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The Power of Ultrasound in Electrochemistry

Contact Prof. Bruno G. Pollet

What is Sonoelectrochemistry?

The use of ultrasound in electrochemistry was first reported in the early 20th century and is nowadays a new exciting and promising subject area. Considerable work has been carried out by researchers from all over the world in which ultrasound has been applied to various electrochemical processes which led to several industrial applications and numerous publications in Engineering and Scientific journals. Like Sonochemistry (ultrasound with chemistry), the use of ultrasound in electrochemistry went through a period of neglect until the 1980’s when ultrasonic cleaning baths and ultrasonic probes became more available. Consequently, there has been an upsurge of interests in the use of Sonoelectrochemistry in a wide range of subject areas such as: water disinfection, electrochemical production of gases, electrodeposition, electroplating, the deposition of polymer films, the production of active metal nano/micro-particles, electrosynthesis, corrosion, electrochemical dissolution and electroanalysis.

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There are many topics in the field of Sonoelectrochemistry, to name but a few:

  1. Use of electrochemistry as a tool to investigate Cavitation Bubble Dynamics
  2. Sonoelectroanalysis
  3. Sonoelectrochemistry in environmental applications
  4. Organic Sonoelectrosynthesis
  5. Sonoelectrodeposition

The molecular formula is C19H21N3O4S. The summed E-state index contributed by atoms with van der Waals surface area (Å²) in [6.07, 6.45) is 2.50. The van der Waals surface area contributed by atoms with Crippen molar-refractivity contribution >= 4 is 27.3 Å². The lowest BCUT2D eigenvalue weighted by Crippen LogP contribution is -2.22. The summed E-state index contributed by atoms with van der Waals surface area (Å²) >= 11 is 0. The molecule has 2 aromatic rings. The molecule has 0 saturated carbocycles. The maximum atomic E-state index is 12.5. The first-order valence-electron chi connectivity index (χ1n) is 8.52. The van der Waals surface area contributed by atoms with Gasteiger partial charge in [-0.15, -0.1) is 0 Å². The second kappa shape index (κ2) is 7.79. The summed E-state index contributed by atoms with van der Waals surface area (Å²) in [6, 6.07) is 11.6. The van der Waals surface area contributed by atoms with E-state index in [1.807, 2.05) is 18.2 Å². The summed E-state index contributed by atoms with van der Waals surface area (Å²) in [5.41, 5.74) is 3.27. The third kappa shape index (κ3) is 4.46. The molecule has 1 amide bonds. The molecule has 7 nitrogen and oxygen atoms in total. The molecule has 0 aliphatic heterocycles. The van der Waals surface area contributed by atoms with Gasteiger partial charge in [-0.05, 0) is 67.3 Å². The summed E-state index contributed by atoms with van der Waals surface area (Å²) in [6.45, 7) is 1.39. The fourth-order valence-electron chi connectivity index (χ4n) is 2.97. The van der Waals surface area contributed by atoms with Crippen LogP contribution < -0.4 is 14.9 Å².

6. Influence of ultrasound on corrosion kinetics and its application to corrosion tests
  7. Sonoelectropolymerisation  
  8. Sonoelectrochemical production of nanomaterials
  9. Sonochemistry and Sonoelectrochemistry in hydrogen and fuel cell technologies

  • Sono-Voltammograms

  • Nanomaterials Production

  • Hot-Spot Theory

  • Surface Modification


What is Power Ultrasound?

Power Ultrasound  is defined as a sound wave with a frequency above 16 kHz i.e. the upper limit of human hearing. The upper limit is usually taken to be 5 MHz for gases and 500 MHz for liquids and solids. The propagation of an ultrasonic wave when transmitted through a gas, liquid and solid depends on the nature of the medium. The ultrasonic velocity is found to be greater in solids and liquids than in gases and is related to the viscosity and density of the medium. The motion of the wave is communicated to the molecules of the medium which also transmits this motion to the nearest molecule before returning to their equilibrium position. Over the last few years the use of power ultrasound has found wide application in the chemical and processing industries where it is used to enhance both synthetic and catalytic processes and to generate new products. This area of research has been termed sonochemistry.
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Book dedicated to Sonoelectrochemistry

This book is fully dedicated on the use of Power Ultrasound in all aspects of Electrochemistry. It also highlights the use of sonoelectrochemistry in water and soil treatment, hydrogen production, nanomaterials production etc

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